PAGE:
3 min read

Dispelling big media lies about British farming

Dispelling big media lies about British farming

Channel 4 have released their Big British Beef Battle documentary and British livestock farmers are wrongly under attack.

The documentary looks at the impact beef production has on climate change and makes the argument that we should reducing our beef intake to protect the planet. 

The problem is that the documentary is filled with inaccuracies and very misleading claims that wrongly demonise livestock farmers here in the UK. 

So I'm going to dispel a few big media lies about British farming.

Global figures

One of the main issues with the documentary is that it uses global emissions figures for a documentary entitled The Big British Beef Battle. Not only is that inaccurate but it's also hugely misleading.

Global greenhouse gas emissions per kg/food produced. Source: https://ourworldindata.org/grapher/ghg-per-kg-poore

And whilst I'm not going to disagree with those figures on a global scale, none of them relate to livestock farming here in the UK.

When we look at the data produced by the AHDB for beef produced in England the figures are much less - around 23g of emissions produced per kg.

AHDB figures of kgCO2e/kg of beef in England

The biogenic carbon cycle

That's a complex name for what is a relatively simple but hugely overlooked concept that addresses the concern over the amount of methane produced by cattle.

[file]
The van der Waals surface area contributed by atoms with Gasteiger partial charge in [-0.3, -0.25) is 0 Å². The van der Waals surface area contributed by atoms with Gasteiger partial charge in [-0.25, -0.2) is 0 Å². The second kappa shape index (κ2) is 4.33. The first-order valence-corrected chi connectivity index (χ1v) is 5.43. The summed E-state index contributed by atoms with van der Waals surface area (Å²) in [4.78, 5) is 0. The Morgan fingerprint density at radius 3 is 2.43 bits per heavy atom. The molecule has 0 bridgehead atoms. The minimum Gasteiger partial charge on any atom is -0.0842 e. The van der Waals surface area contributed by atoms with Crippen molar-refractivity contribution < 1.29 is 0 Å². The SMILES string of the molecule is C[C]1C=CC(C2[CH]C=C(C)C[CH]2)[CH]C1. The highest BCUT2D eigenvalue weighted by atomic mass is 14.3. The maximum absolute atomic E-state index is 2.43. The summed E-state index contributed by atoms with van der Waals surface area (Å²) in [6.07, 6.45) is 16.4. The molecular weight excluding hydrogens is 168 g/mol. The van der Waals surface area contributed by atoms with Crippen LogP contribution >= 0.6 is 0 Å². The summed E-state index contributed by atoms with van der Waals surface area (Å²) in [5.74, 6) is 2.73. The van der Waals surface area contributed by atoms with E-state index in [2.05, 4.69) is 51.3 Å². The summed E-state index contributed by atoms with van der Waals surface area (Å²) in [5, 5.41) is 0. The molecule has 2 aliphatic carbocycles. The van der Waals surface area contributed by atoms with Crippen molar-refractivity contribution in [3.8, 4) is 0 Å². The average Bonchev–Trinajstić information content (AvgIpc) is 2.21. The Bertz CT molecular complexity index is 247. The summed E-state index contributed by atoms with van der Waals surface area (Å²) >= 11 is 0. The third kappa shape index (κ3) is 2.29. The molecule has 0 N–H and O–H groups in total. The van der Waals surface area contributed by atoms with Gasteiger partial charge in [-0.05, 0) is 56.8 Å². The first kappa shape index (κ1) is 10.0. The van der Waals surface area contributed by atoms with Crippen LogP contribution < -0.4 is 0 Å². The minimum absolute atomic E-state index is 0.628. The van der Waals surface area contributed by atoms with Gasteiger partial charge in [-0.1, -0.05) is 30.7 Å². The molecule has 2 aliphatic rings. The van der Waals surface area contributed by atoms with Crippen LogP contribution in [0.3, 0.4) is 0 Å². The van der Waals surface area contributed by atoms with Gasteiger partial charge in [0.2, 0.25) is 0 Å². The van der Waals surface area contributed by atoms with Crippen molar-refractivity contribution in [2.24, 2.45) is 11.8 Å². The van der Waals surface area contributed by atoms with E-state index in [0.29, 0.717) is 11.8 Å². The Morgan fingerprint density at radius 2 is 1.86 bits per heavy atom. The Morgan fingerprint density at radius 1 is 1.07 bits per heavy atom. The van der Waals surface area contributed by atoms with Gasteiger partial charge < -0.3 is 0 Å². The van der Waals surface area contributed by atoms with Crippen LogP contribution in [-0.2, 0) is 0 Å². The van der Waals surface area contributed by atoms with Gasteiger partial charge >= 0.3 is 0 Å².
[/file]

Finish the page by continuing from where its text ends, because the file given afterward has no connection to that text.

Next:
Source: https://clear.ucdavis.edu/explainers/biogenic-carbon-cycle-and-cattle

The emissions produced by cattle form part of a natural cycle in where the methane produced is oxidised into CO2 and then reabsorbed by the grassland.

Most media and anti-meat campaigners only focus on one small part of this cycle which gives a very distorted image of what's actually happening.

Carbon tunnel vision

The only leg that the anti-meat campaigners can really stand on is that of carbon emissions.

And whilst everyone is so focused on the carbon emissions of cattle, they lose sight of, or fail to mention, all of the other benefits that ruminants have on the environment.

Carbon tunnel vision explained.

All of these additional benefits cattle have on the environment are all hugely important when establishing whether or not red meat is damaging the environment. 

So what can we do?

Whilst these documentaries are harmful to the farming industry and go someway to shaping peoples perception of red meat, they do provide a platform to share our side of the story.

Livestock farming in this country shouldn't be demonised or be a source of shame.

We should be reminding consumers that British farming is part of the climate solution, not the problem. 

We should be proud of that and not scared to shout about it. 

Until next week.....